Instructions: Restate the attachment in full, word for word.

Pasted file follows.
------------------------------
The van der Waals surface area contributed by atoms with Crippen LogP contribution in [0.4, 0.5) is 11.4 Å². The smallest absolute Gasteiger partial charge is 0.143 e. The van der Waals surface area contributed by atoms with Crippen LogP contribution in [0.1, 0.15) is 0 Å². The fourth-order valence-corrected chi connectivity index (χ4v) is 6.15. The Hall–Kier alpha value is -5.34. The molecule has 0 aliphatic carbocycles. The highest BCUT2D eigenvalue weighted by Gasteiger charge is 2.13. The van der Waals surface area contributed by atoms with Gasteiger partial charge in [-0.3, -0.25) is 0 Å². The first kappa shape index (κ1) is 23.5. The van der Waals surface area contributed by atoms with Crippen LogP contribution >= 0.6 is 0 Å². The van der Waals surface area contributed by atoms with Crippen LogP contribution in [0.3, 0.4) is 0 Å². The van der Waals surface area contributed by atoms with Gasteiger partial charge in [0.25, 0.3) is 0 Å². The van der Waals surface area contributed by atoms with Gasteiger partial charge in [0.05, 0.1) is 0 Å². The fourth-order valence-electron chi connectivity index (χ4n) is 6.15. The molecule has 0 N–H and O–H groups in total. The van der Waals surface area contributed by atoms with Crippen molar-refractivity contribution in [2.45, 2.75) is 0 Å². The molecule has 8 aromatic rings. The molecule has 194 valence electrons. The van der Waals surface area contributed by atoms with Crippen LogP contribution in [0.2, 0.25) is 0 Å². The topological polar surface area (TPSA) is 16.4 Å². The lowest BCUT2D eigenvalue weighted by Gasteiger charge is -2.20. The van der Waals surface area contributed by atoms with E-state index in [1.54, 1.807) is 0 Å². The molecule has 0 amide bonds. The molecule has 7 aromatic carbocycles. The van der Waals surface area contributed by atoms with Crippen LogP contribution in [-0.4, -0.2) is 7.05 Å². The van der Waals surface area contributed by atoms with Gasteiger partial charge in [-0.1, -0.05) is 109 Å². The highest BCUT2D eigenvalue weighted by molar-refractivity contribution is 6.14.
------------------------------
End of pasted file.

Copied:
The van der Waals surface area contributed by atoms with Crippen LogP contribution in [0.4, 0.5) is 11.4 Å². The smallest absolute Gasteiger partial charge is 0.143 e. The van der Waals surface area contributed by atoms with Crippen LogP contribution in [0.1, 0.15) is 0 Å². The fourth-order valence-corrected chi connectivity index (χ4v) is 6.15. The Hall–Kier alpha value is -5.34. The molecule has 0 aliphatic carbocycles. The highest BCUT2D eigenvalue weighted by Gasteiger charge is 2.13. The van der Waals surface area contributed by atoms with Gasteiger partial charge in [-0.3, -0.25) is 0 Å². The first kappa shape index (κ1) is 23.5. The van der Waals surface area contributed by atoms with Crippen LogP contribution >= 0.6 is 0 Å². The van der Waals surface area contributed by atoms with Crippen LogP contribution in [0.3, 0.4) is 0 Å². The van der Waals surface area contributed by atoms with Gasteiger partial charge in [0.25, 0.3) is 0 Å². The van der Waals surface area contributed by atoms with Gasteiger partial charge in [0.05, 0.1) is 0 Å². The fourth-order valence-electron chi connectivity index (χ4n) is 6.15. The molecule has 0 N–H and O–H groups in total. The van der Waals surface area contributed by atoms with Crippen molar-refractivity contribution in [2.45, 2.75) is 0 Å². The molecule has 8 aromatic rings. The molecule has 194 valence electrons. The van der Waals surface area contributed by atoms with Crippen LogP contribution in [0.2, 0.25) is 0 Å². The topological polar surface area (TPSA) is 16.4 Å². The lowest BCUT2D eigenvalue weighted by Gasteiger charge is -2.20. The van der Waals surface area contributed by atoms with E-state index in [1.54, 1.807) is 0 Å². The molecule has 0 amide bonds. The molecule has 7 aromatic carbocycles. The van der Waals surface area contributed by atoms with Crippen LogP contribution in [-0.4, -0.2) is 7.05 Å². The van der Waals surface area contributed by atoms with Gasteiger partial charge in [-0.1, -0.05) is 109 Å². The highest BCUT2D eigenvalue weighted by molar-refractivity contribution is 6.14.